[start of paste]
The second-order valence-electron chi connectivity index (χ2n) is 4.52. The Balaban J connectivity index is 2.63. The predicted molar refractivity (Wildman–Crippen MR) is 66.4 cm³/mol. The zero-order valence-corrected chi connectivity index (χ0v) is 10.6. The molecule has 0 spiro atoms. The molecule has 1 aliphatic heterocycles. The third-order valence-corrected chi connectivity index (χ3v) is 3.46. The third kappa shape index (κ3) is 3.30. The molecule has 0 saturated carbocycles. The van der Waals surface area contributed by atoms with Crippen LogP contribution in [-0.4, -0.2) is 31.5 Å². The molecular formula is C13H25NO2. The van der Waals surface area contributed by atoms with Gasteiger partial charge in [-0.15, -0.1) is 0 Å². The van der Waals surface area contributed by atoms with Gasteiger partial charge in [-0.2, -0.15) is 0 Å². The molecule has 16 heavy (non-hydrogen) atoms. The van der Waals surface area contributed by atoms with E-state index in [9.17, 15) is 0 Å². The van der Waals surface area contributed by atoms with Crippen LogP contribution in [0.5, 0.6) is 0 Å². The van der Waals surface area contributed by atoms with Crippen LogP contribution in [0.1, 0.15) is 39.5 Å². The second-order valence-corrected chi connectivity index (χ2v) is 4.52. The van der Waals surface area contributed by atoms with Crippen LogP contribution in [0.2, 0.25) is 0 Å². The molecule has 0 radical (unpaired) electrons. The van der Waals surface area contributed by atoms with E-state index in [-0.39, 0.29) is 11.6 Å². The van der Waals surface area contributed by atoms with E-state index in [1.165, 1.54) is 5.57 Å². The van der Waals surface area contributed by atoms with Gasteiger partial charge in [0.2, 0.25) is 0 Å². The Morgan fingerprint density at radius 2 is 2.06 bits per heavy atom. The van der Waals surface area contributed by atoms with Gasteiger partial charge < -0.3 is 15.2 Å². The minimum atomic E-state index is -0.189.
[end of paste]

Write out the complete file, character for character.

The second-order valence-electron chi connectivity index (χ2n) is 4.52. The Balaban J connectivity index is 2.63. The predicted molar refractivity (Wildman–Crippen MR) is 66.4 cm³/mol. The zero-order valence-corrected chi connectivity index (χ0v) is 10.6. The molecule has 0 spiro atoms. The molecule has 1 aliphatic heterocycles. The third-order valence-corrected chi connectivity index (χ3v) is 3.46. The third kappa shape index (κ3) is 3.30. The molecule has 0 saturated carbocycles. The van der Waals surface area contributed by atoms with Crippen LogP contribution in [-0.4, -0.2) is 31.5 Å². The molecular formula is C13H25NO2. The van der Waals surface area contributed by atoms with Gasteiger partial charge in [-0.15, -0.1) is 0 Å². The van der Waals surface area contributed by atoms with Gasteiger partial charge in [-0.2, -0.15) is 0 Å². The molecule has 16 heavy (non-hydrogen) atoms. The van der Waals surface area contributed by atoms with E-state index in [9.17, 15) is 0 Å². The van der Waals surface area contributed by atoms with Crippen LogP contribution in [0.5, 0.6) is 0 Å². The van der Waals surface area contributed by atoms with Crippen LogP contribution in [0.1, 0.15) is 39.5 Å². The second-order valence-corrected chi connectivity index (χ2v) is 4.52. The van der Waals surface area contributed by atoms with Crippen LogP contribution in [0.2, 0.25) is 0 Å². The molecule has 0 radical (unpaired) electrons. The van der Waals surface area contributed by atoms with E-state index in [-0.39, 0.29) is 11.6 Å². The van der Waals surface area contributed by atoms with E-state index in [1.165, 1.54) is 5.57 Å². The van der Waals surface area contributed by atoms with Gasteiger partial charge in [0.2, 0.25) is 0 Å². The Morgan fingerprint density at radius 2 is 2.06 bits per heavy atom. The van der Waals surface area contributed by atoms with Gasteiger partial charge < -0.3 is 15.2 Å². The minimum atomic E-state index is -0.189.